To make achieving thread-safety easier, your Builders should be themselves immutable. This means that every withXXX() method should return a new builder that represents the new state. (There's probably more clever ways of doing this but that would be the straightforward approach.)

Just to reiterate though: I'm not sure it's strictly necessary to make a builder thread-safe - most of the time they're objects with a very short lifetime and scope of visibility. Whether you want to make them immutable depends on the use case, you might want to store partially filled builders but that's also somewhat rare. (Subjectively it does however seem more intuitive for a method whose name starts with with to not modify an object in-place, as opposed to one whose name starts with set.)

Do you think that this builder would have any limitation in what regards the scenario where it can be used?

This is generally unanswerable, but if you do make your Person objects immutable, and thus only constructible by your builder, they'll be unusable as JPA entities, my guess is as JSF backing beans as well. Java frameworks that create/manage certain objects for you more often than not expect them to be JavaBeans, meaning that these objects can be created by calling a no-args constructor and property setters through reflection.

share|improve this answer
Thanks for the answer. Very interesting in the mention about JPA and JSF. I suppose the alternative provided by JPA is CDI which allows to inject Pojos. What do you think about that? You said there is probably more clever ways of implementing it, I would appreciate if you update the answer with a little example. – sfrj Feb 10 '13 at 23:56
@sfrj More clever ways involve doing something like returning one of more cooperating XxxBuilder that indicate by their type what operations are valid. Essentially you model a state machine representing object construction with the builders, where withXxx() methods are state transitions and the build() method leads to the terminal state. I have no idea whether or not it'd be practical for building data structures as in your example. (Or whether the builder pattern is practical for data structures to begin with.) – millimoose Feb 11 '13 at 0:01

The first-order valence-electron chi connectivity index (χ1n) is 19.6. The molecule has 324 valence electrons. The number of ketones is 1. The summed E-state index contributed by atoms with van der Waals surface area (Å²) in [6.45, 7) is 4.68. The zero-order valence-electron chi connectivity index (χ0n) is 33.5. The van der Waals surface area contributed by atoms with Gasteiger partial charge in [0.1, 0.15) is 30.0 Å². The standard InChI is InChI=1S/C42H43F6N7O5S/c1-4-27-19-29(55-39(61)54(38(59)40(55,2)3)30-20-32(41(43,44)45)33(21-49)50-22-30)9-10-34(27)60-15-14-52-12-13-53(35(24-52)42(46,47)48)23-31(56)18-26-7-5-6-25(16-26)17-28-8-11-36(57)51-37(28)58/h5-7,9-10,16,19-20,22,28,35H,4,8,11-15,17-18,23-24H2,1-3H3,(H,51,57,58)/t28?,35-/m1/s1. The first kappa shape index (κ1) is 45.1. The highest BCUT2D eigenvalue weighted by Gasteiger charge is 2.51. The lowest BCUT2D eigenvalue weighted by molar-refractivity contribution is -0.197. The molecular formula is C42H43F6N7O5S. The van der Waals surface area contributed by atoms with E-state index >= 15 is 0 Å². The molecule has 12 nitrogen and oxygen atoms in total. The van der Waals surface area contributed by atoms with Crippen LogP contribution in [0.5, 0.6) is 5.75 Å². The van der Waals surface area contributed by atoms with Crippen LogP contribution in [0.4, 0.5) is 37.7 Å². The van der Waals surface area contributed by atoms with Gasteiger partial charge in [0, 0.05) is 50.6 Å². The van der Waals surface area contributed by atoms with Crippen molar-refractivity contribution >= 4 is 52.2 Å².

@sfrj "I suppose the alternative provided by JPA is CDI which allows to inject POJOs. What do you think about that?" - I think you're throwing random buzzwords around trying to get me to explain Java EE technologies to you. But anyway. I don't see how CDI is in any way provided by JPA, I strongly doubt you can have CDI create JPA entities, so I'm not sure why you're connecting the two. CDI supports constructor injection, so it might let you manage immutable backing beans, but they still wouldn't be build by your builders so the point is kind of moot. – millimoose Feb 11 '13 at 0:04
Now that you mentioned data structures I am even more confused :) I think that topic would wider too much the scope of this question. In dzone i found a very good explanation of how to achieve inmutability:… But the only think I don't like is the duplication. I want to avoid repeating code. – sfrj Feb 11 '13 at 0:05
Sorry mistake CDI, provided by the CDI container. And yes, it permits to inject pojos in places such as JSF backing beans using the @Inject annotation. – sfrj Feb 11 '13 at 0:10